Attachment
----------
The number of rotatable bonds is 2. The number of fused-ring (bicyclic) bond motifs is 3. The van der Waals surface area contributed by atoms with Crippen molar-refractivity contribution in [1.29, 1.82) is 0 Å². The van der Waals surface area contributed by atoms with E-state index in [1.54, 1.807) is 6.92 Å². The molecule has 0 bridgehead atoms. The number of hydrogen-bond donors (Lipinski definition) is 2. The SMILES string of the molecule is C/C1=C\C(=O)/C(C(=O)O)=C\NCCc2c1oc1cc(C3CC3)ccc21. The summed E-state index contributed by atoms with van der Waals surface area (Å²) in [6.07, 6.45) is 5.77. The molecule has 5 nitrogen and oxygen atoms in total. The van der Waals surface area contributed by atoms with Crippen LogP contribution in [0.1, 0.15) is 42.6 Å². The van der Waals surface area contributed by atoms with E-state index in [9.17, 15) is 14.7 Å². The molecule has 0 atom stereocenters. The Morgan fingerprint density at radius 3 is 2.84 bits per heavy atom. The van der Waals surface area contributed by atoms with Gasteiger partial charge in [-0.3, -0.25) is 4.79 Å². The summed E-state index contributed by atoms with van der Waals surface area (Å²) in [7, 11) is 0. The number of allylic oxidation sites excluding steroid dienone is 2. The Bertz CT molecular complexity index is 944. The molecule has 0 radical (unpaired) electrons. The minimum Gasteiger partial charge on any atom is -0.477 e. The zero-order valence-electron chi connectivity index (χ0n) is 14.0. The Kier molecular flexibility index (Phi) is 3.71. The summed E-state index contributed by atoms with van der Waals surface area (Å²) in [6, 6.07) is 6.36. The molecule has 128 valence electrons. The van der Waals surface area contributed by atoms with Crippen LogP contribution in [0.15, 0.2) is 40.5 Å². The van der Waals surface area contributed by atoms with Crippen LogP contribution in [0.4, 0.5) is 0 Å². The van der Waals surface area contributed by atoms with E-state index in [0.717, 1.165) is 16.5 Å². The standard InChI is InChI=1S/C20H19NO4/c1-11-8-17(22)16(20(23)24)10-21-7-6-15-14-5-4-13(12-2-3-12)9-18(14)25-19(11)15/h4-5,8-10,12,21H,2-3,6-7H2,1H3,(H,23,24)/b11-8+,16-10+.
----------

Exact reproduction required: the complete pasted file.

The number of rotatable bonds is 2. The number of fused-ring (bicyclic) bond motifs is 3. The van der Waals surface area contributed by atoms with Crippen molar-refractivity contribution in [1.29, 1.82) is 0 Å². The van der Waals surface area contributed by atoms with E-state index in [1.54, 1.807) is 6.92 Å². The molecule has 0 bridgehead atoms. The number of hydrogen-bond donors (Lipinski definition) is 2. The SMILES string of the molecule is C/C1=C\C(=O)/C(C(=O)O)=C\NCCc2c1oc1cc(C3CC3)ccc21. The summed E-state index contributed by atoms with van der Waals surface area (Å²) in [6.07, 6.45) is 5.77. The molecule has 5 nitrogen and oxygen atoms in total. The van der Waals surface area contributed by atoms with Crippen LogP contribution in [0.1, 0.15) is 42.6 Å². The van der Waals surface area contributed by atoms with E-state index in [9.17, 15) is 14.7 Å². The molecule has 0 atom stereocenters. The Morgan fingerprint density at radius 3 is 2.84 bits per heavy atom. The van der Waals surface area contributed by atoms with Gasteiger partial charge in [-0.3, -0.25) is 4.79 Å². The summed E-state index contributed by atoms with van der Waals surface area (Å²) in [7, 11) is 0. The number of allylic oxidation sites excluding steroid dienone is 2. The Bertz CT molecular complexity index is 944. The molecule has 0 radical (unpaired) electrons. The minimum Gasteiger partial charge on any atom is -0.477 e. The zero-order valence-electron chi connectivity index (χ0n) is 14.0. The Kier molecular flexibility index (Phi) is 3.71. The summed E-state index contributed by atoms with van der Waals surface area (Å²) in [6, 6.07) is 6.36. The molecule has 128 valence electrons. The van der Waals surface area contributed by atoms with Crippen LogP contribution in [0.15, 0.2) is 40.5 Å². The van der Waals surface area contributed by atoms with Crippen LogP contribution in [0.4, 0.5) is 0 Å². The van der Waals surface area contributed by atoms with E-state index in [0.717, 1.165) is 16.5 Å². The standard InChI is InChI=1S/C20H19NO4/c1-11-8-17(22)16(20(23)24)10-21-7-6-15-14-5-4-13(12-2-3-12)9-18(14)25-19(11)15/h4-5,8-10,12,21H,2-3,6-7H2,1H3,(H,23,24)/b11-8+,16-10+.